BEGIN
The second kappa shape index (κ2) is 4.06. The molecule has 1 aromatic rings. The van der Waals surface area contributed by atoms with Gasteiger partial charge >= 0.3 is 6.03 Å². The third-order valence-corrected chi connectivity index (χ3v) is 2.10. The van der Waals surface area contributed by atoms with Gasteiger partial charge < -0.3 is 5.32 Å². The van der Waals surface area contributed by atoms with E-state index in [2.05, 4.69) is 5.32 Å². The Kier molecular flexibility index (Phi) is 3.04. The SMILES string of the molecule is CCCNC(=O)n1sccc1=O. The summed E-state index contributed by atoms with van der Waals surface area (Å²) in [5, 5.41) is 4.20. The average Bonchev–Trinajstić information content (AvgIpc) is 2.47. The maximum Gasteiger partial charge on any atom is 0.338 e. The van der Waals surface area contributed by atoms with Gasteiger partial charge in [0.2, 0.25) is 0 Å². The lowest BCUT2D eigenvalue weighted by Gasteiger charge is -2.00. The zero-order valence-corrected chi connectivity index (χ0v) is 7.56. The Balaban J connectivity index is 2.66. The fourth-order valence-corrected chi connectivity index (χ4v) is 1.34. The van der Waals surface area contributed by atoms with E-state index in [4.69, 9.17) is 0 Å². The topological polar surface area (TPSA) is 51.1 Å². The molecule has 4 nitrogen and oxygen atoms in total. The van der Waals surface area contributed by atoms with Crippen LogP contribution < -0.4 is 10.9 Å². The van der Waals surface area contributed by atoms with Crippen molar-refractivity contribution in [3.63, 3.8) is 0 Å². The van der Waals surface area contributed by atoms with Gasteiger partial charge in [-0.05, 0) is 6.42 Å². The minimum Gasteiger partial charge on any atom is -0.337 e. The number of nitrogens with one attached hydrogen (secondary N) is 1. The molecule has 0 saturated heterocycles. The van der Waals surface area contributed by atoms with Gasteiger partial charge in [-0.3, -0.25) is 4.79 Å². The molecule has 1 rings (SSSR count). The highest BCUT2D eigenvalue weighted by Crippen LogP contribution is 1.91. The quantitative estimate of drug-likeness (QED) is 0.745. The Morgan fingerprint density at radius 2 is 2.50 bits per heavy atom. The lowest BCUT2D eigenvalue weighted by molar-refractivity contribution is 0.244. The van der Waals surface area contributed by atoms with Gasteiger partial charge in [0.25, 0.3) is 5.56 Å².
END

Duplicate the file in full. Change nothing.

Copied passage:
The second kappa shape index (κ2) is 4.06. The molecule has 1 aromatic rings. The van der Waals surface area contributed by atoms with Gasteiger partial charge >= 0.3 is 6.03 Å². The third-order valence-corrected chi connectivity index (χ3v) is 2.10. The van der Waals surface area contributed by atoms with Gasteiger partial charge < -0.3 is 5.32 Å². The van der Waals surface area contributed by atoms with E-state index in [2.05, 4.69) is 5.32 Å². The Kier molecular flexibility index (Phi) is 3.04. The SMILES string of the molecule is CCCNC(=O)n1sccc1=O. The summed E-state index contributed by atoms with van der Waals surface area (Å²) in [5, 5.41) is 4.20. The average Bonchev–Trinajstić information content (AvgIpc) is 2.47. The maximum Gasteiger partial charge on any atom is 0.338 e. The van der Waals surface area contributed by atoms with Gasteiger partial charge in [0.2, 0.25) is 0 Å². The lowest BCUT2D eigenvalue weighted by Gasteiger charge is -2.00. The zero-order valence-corrected chi connectivity index (χ0v) is 7.56. The Balaban J connectivity index is 2.66. The fourth-order valence-corrected chi connectivity index (χ4v) is 1.34. The van der Waals surface area contributed by atoms with E-state index in [4.69, 9.17) is 0 Å². The topological polar surface area (TPSA) is 51.1 Å². The molecule has 4 nitrogen and oxygen atoms in total. The van der Waals surface area contributed by atoms with Crippen LogP contribution < -0.4 is 10.9 Å². The van der Waals surface area contributed by atoms with Crippen molar-refractivity contribution in [3.63, 3.8) is 0 Å². The van der Waals surface area contributed by atoms with Gasteiger partial charge in [-0.05, 0) is 6.42 Å². The minimum Gasteiger partial charge on any atom is -0.337 e. The number of nitrogens with one attached hydrogen (secondary N) is 1. The molecule has 0 saturated heterocycles. The van der Waals surface area contributed by atoms with Gasteiger partial charge in [-0.3, -0.25) is 4.79 Å². The molecule has 1 rings (SSSR count). The highest BCUT2D eigenvalue weighted by Crippen LogP contribution is 1.91. The quantitative estimate of drug-likeness (QED) is 0.745. The Morgan fingerprint density at radius 2 is 2.50 bits per heavy atom. The lowest BCUT2D eigenvalue weighted by molar-refractivity contribution is 0.244. The van der Waals surface area contributed by atoms with Gasteiger partial charge in [0.25, 0.3) is 5.56 Å².